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School District of Philadelphia v. Philadelphia Federation of Teachers

Commonwealth Court of Pennsylvania

June 8, 2017

School District of Philadelphia, Appellant
Philadelphia Federation of Teachers, AFT, Local 3, AFL-CIO

          Argued: October 17, 2016



          JOSEPH M. COSGROVE, Judge

         The School District of Philadelphia (District) appeals from an order of the Court of Common Pleas of Philadelphia County (trial court) which denied the District's Motion to Vacate an Arbitration Award (Award) that sustained the grievance of the Philadelphia Federation of Teachers (Union). Upon review, we affirm.

         I. BACKGROUND

         Anticipating a funding deficit for the 2013-2014 academic year, the District laid off several thousand employees in June of 2013 and closed 31 schools. Every school counselor was laid off. During the summer of 2013, the District received additional funds which were enough to recall some, but not all, of the counselors laid off. Due to the District's financial constraints, it believed insufficient funds existed to place a full-time counselor in the smallest schools. By late fall of 2013, every school had a counselor assigned to it, with the smaller schools in the District sharing a counselor. The District recalled counselors without preference for seniority and placed them in the schools they served the prior academic year.

         The Union filed a grievance alleging the collective bargaining agreement (CBA), which expired on August 31, 2013, required the recall of counselors in order of seniority and they be given their pick of school on the same basis. The Union grievance also alleged the CBA required the recall of counselors in sufficient numbers to place a counselor full-time in each school, regardless of school size. The matter went to arbitration, and hearings were held on September 10, 2014 and January 20, 2015. Arbitrator Ralph Colflesh, Jr. (Arbitrator) issued his Award on June 29, 2015, sustaining the Union's grievance in its entirety.

         The District filed a timely Petition to Vacate or Modify the Award with the trial court, which the trial court denied on November 10, 2015. The District appealed to this Court.

         II. ISSUES

         As set forth in its brief, the District raises two questions on appeal:

(1) [w]hether the essence test and Section 7302(d)(2) of the Uniform Arbitration Act[1] [UAA] require[s] the [] Award to be vacated in its entirety because, once the parties' [A]greement expired, Act 46 [][2] and decades of precedent gave the School District the right to recall and reassign counselors without regard to numerical quotas or seniority, such matters having become non-mandatory subjects of bargaining by virtue of Section 696(k)(2)[3] of [Act 46]; and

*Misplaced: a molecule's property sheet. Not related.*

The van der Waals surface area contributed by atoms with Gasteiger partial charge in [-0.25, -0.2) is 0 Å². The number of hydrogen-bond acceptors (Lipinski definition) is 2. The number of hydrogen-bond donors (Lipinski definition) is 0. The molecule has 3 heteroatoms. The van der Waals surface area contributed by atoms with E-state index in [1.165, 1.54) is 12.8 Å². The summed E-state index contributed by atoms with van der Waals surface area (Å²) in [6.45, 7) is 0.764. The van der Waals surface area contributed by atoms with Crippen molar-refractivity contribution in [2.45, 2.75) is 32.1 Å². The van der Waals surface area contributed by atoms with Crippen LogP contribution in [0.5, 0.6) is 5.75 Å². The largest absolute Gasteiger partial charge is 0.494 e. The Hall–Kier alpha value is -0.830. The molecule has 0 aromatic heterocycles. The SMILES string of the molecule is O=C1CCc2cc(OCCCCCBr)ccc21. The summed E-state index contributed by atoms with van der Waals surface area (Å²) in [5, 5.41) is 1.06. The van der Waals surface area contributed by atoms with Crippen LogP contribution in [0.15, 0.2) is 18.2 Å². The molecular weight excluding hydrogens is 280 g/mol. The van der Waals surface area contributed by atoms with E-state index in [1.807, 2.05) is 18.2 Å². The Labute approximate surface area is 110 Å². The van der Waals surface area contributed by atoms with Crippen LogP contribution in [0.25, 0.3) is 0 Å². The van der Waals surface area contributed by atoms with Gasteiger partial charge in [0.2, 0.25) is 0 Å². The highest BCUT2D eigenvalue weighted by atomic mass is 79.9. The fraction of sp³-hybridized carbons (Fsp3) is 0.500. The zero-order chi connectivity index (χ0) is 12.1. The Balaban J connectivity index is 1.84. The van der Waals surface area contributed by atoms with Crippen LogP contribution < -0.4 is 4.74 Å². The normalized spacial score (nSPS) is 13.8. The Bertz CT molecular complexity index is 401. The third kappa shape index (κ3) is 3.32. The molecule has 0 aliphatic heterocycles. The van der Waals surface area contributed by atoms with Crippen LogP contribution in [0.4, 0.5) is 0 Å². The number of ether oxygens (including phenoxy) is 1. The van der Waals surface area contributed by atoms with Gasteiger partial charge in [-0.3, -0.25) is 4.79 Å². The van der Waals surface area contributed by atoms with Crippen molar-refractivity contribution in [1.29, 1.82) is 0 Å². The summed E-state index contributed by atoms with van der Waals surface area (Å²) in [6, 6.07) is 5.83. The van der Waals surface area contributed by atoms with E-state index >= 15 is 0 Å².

(2) [w]hether the Award as to the two seniority-based grievances should be vacated under the essence test where the [A]greement was devoid of language creating any such seniority rights, no cognizable past practice existed, and the Arbitrator rewrote the [A]greement rather than interpreting it.

(Appellant's Br. at 1-2.)


         A. Act 46

         The District argues Section 696(k)(2) of Act 46, when viewed in light of prior decisions of our Supreme Court, mandates that this Court vacate the Award because once the CBA expired, the provisions of Act 46 controlled, thereby enabling the District to impose new non-mandatory terms unilaterally, without engaging in prior bargaining under the CBA. (Appellant's Br. at 21.)

         Section 696(k)(2) of Act 46 provides in pertinent part:

(2) No distressed school district of the first class shall be required to engage in collective bargaining negotiations or enter into memoranda of understanding or other agreements regarding any of the following issues:
(ii) Decisions related to reductions in force.
(iii) Staffing patterns and assignments, class schedules, academic calendar, places of instruction, pupil assessment and teacher preparation time.

24 P.S. §6-696(k)(2)(ii), (iii).

         In support of its argument, the District cites City of Pittsburgh v. Pennsylvania Labor Relations Board, 653 A.2d 1210 (Pa. 1995), which held that a public employer is entitled to act unilaterally after expiration of a collective bargaining agreement with respect to an issue that is a non-mandatory subject of bargaining.

         In City of Pittsburgh, the city, a party to the collective bargaining agreement with the labor union, enacted an ordinance establishing a revised pension benefit plan. Such action was required for participation in the Municipal Pension Plan Funding Standard and Recovery Act (Act 205), [4] which provided state financial assistance to municipalities whose pension systems were determined to be financially distressed. The union filed a charge alleging the city violated the Public Employe Relations Act (PERA)[5] in implementing a revised pension benefit plan without first entering into mandatory negotiations with the union.

         The essential issue raised by City of Pittsburgh was whether the provisions of Act 205 conflicted with PERA and, if a conflict existed, how must it be resolved. City of Pittsburgh, 653 A.2d at 1212. Section 607(e) of Act 205 explicitly provides that "[a] revised benefit plan for newly hired municipal employees shall be developed with consultation with representatives of the collective bargaining unit applicable to the affected type of municipal employee, if any, and shall be within the scope of collective ...

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